The Wastewater Treatment process consists of preliminary treatment, primary treatment, secondary treatment, tertiary treatment, disinfection, and solids processing. Keeping all of these steps functioning effectively is an intricate balance of physical, biological, and chemical processes.
Wastewater entering the treatment plant is also known as influent. Screening removes large objects, such as sticks, rags, leaves, plastics, sanitary products, rocks, toys, or trash. This Andritz screen system has 6 mm openings to prevent large debris from passing through. Collected debris falls into a hopper where it is later disposed of at a certified landfill.
Sand and grit that make it through the screens are processed in the next step, grit removal. Flows are slowed through a Smith and Loveless Pista Grit system. Grit that falls to the bottom of the chamber is removed and placed into a hopper for proper disposal.
Two 70’ diameter Envirodyne clarifiers slow down the wastewater to allow time for additional solids to settle to the bottom and lighter grease and oil to float to the top. Wastewater will remain in these tanks for approximately 2-3 hours. The solids (sludge) that settle to the bottom are pumped to an anaerobic digester for further processing while the solids that float to the top are removed with a skimmer arm and disposed of at a certified landfill.
After primary treatment, wastewater flows into four aeration tank trains that contain a Biological Nutrient Removal (BNR) system and activated sludge. The BNR is an anoxic zone that assists with the removal of Phosphorus from the wastewater. The activated sludge is an aerobic zone full of microbiology that removes nutrients further. This microbiology requires dissolved air which is forced into the tanks with a Neuros Turbo blower. Sodium aluminate is also added to assist with the nutrient removal.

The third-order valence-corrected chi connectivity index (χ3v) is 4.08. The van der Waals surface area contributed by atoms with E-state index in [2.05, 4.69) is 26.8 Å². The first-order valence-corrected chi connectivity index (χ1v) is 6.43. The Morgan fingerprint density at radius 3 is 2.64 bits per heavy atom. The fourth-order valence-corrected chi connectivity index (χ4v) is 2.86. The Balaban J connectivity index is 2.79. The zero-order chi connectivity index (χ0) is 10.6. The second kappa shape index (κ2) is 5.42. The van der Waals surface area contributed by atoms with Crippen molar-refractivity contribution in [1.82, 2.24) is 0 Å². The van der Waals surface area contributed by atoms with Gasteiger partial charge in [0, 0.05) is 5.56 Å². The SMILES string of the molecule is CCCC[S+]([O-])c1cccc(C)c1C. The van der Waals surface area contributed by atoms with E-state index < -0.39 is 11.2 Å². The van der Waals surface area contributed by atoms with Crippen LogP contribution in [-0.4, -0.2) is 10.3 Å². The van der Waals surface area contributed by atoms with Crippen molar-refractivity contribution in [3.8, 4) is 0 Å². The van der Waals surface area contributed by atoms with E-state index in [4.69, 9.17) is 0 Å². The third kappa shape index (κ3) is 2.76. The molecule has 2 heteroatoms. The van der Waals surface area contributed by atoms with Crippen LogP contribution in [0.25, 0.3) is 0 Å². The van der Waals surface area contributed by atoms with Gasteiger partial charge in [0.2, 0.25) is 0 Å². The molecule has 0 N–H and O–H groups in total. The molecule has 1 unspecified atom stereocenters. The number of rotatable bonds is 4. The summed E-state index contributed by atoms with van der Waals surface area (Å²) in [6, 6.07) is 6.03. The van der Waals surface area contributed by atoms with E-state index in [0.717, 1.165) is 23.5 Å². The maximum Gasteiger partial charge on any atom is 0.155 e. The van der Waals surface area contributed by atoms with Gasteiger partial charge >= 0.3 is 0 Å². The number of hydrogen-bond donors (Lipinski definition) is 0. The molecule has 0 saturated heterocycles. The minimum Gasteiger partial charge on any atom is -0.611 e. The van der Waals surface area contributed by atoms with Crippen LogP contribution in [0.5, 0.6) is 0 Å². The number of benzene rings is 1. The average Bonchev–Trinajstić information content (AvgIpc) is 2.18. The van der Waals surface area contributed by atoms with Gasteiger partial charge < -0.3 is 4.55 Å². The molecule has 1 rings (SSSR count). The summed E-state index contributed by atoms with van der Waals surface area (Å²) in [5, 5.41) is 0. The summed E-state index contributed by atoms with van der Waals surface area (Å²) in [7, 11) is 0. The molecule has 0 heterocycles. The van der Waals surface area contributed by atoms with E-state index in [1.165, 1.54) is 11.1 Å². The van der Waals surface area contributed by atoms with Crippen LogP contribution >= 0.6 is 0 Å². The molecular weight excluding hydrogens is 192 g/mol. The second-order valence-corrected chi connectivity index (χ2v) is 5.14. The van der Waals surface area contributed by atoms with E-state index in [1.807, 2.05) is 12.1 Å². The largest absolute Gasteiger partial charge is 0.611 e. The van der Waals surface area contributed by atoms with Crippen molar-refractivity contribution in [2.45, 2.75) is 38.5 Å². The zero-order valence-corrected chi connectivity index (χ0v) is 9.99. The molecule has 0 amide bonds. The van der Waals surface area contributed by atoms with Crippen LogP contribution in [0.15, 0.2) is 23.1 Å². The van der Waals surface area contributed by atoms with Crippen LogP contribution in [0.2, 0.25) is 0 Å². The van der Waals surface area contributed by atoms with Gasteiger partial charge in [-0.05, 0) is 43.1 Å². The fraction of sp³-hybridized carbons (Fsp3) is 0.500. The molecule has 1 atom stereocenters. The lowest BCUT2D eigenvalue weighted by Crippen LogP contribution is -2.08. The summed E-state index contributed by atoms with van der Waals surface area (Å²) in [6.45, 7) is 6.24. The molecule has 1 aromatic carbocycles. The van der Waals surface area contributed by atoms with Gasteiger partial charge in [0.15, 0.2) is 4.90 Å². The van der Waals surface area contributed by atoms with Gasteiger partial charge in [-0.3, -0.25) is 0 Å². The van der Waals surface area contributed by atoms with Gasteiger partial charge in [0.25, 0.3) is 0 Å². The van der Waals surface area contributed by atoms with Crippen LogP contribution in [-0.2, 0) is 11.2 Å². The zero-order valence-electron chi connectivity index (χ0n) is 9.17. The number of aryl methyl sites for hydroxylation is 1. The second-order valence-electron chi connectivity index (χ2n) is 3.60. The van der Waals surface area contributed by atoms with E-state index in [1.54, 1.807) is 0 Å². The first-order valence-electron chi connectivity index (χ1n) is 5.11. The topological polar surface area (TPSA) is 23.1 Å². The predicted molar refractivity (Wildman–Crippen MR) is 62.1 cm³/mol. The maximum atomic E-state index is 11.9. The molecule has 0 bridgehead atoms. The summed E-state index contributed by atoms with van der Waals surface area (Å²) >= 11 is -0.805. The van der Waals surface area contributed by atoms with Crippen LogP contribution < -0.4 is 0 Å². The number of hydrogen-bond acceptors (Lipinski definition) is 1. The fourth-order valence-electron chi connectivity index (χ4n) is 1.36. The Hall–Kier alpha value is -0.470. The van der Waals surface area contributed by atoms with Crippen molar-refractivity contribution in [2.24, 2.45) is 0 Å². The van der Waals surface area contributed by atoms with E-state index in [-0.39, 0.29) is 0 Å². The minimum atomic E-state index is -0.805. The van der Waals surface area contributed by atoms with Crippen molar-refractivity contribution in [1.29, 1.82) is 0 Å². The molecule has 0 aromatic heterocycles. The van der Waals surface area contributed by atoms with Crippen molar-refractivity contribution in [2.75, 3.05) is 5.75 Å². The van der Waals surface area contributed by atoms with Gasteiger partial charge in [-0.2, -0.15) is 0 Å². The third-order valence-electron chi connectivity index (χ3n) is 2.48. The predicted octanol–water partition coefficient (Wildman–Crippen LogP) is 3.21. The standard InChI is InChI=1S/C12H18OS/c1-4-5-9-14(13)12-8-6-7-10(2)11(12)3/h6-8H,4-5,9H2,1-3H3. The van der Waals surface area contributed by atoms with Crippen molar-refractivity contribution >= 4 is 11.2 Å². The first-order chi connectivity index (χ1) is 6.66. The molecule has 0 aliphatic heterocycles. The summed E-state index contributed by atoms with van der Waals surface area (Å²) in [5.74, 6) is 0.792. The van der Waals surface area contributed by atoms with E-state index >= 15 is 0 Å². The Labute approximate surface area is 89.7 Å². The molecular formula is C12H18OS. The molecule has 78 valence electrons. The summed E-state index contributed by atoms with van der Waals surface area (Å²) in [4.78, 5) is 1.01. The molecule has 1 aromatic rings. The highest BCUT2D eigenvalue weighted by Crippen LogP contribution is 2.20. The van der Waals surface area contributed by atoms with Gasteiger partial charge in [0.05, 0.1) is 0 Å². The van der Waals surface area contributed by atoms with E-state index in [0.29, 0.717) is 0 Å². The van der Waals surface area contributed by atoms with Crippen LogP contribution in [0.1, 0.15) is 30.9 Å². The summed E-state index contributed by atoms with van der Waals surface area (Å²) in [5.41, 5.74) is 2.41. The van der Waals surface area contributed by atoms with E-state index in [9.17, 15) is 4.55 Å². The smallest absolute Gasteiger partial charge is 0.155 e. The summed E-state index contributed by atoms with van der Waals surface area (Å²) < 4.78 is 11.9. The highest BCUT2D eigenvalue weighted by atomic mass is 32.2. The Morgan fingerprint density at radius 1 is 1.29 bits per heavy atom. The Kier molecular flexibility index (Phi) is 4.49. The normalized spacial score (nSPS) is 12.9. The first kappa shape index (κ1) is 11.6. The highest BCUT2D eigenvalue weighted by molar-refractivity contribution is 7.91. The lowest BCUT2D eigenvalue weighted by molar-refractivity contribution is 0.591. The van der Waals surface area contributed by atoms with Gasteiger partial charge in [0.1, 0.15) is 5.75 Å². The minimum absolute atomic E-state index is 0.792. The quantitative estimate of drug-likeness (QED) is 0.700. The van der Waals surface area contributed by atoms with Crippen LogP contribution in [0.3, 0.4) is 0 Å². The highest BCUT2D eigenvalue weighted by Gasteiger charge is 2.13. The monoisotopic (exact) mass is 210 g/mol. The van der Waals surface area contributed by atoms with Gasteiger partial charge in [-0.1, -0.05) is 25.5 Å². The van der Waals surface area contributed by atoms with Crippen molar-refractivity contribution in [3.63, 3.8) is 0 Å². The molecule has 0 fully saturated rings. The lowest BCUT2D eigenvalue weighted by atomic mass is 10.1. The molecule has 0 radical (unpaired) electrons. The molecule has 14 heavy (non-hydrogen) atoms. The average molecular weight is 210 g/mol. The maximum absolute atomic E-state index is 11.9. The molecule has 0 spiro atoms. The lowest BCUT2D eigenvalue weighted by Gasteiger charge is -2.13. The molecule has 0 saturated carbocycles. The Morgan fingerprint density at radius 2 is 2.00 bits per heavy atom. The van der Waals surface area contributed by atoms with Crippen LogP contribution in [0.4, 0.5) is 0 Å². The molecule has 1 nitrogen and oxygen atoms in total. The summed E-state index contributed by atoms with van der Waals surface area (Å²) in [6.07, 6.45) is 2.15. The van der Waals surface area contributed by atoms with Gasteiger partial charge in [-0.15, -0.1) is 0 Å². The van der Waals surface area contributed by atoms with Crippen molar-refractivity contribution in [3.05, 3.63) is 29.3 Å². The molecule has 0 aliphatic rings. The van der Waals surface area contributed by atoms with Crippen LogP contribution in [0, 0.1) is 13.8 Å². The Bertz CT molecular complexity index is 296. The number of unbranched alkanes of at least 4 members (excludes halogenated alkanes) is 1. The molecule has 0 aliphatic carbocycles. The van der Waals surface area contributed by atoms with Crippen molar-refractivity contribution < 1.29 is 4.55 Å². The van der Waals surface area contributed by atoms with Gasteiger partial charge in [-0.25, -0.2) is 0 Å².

After the wastewater is mixed with air, it flows to two 84’ Envriodyne final clarifiers for final settling. Once again the solids (sludge) will settle to the bottom and removed for further processing in the anaerobic digester. The floatable solids will be removed with a skimmer arm and transferred to the head of the plant to be reprocessed.
Tertiary treatment is an advanced treatment process that removes smaller suspended solids that is not possible through primary and final settling. The wastewater is filtered through a sand-like media called anthracite in three tertiary filter tanks. As the media becomes clogged with all the small solids it is cleaned or backwashed on a regular basis by a US Filter Traveling Bridge.
Disinfection significantly reduces any remaining bacteria and viruses. Ohio EPA requires that the plant disinfect the wastewater from May 1st to October 31st every year. The City has a Wedeco ultraviolet (UV) unit that accomplishes this task. Wastewater flows over submerged bulbs that generate UV light. This light kills the pathogenic bacteria, disinfecting the wastewater quickly.
After the wastewater completes its journey through the treatment processes, it is discharged into River Styx.
All of the solids that are removed from the wastewater are processed through an anaerobic digester. The solids (sludge) are heated to a mesophilic range (±95°F). The heating of the sludge allows it to become more stable and reduce pathogen levels. Another advantage of anaerobic digestion is the creation of methane gas. This gas is used to fuel a boiler that heats the sludge for the process to be sped up.
After heating and processing, the solids are now known as biosolids. These Class B biosolids are pressed on an Ashbrook belt filter press into a cake sludge (18-20% solids) that is stored until ready for beneficial use on farm fields.